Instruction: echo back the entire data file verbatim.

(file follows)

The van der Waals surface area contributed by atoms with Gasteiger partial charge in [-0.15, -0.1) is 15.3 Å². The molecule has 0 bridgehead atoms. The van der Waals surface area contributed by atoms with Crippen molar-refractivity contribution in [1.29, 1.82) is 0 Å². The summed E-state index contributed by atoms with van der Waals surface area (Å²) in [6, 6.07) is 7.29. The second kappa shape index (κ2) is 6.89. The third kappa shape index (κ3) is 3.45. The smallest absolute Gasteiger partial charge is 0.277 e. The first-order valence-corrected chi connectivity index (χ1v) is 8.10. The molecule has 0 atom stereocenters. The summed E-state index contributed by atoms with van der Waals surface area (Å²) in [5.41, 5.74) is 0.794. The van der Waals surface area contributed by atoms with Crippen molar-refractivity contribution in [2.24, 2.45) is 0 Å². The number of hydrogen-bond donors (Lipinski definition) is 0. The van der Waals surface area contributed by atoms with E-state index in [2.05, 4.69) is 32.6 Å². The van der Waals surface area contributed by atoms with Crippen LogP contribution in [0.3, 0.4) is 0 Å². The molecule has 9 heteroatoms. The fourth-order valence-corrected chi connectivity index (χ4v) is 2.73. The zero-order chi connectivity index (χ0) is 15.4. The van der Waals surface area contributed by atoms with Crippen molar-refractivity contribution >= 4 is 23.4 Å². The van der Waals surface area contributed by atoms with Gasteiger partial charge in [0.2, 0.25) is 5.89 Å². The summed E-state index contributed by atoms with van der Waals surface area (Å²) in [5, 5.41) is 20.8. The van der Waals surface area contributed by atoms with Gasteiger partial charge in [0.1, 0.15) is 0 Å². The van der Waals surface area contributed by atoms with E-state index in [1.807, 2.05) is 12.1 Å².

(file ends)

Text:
The van der Waals surface area contributed by atoms with Gasteiger partial charge in [-0.15, -0.1) is 15.3 Å². The molecule has 0 bridgehead atoms. The van der Waals surface area contributed by atoms with Crippen molar-refractivity contribution in [1.29, 1.82) is 0 Å². The summed E-state index contributed by atoms with van der Waals surface area (Å²) in [6, 6.07) is 7.29. The second kappa shape index (κ2) is 6.89. The third kappa shape index (κ3) is 3.45. The smallest absolute Gasteiger partial charge is 0.277 e. The first-order valence-corrected chi connectivity index (χ1v) is 8.10. The molecule has 0 atom stereocenters. The summed E-state index contributed by atoms with van der Waals surface area (Å²) in [5.41, 5.74) is 0.794. The van der Waals surface area contributed by atoms with Crippen molar-refractivity contribution in [2.24, 2.45) is 0 Å². The number of hydrogen-bond donors (Lipinski definition) is 0. The van der Waals surface area contributed by atoms with E-state index in [2.05, 4.69) is 32.6 Å². The van der Waals surface area contributed by atoms with Crippen LogP contribution in [0.3, 0.4) is 0 Å². The molecule has 9 heteroatoms. The fourth-order valence-corrected chi connectivity index (χ4v) is 2.73. The zero-order chi connectivity index (χ0) is 15.4. The van der Waals surface area contributed by atoms with Crippen molar-refractivity contribution >= 4 is 23.4 Å². The van der Waals surface area contributed by atoms with Gasteiger partial charge in [0.2, 0.25) is 5.89 Å². The summed E-state index contributed by atoms with van der Waals surface area (Å²) in [5, 5.41) is 20.8. The van der Waals surface area contributed by atoms with Gasteiger partial charge in [0.1, 0.15) is 0 Å². The van der Waals surface area contributed by atoms with E-state index in [1.807, 2.05) is 12.1 Å².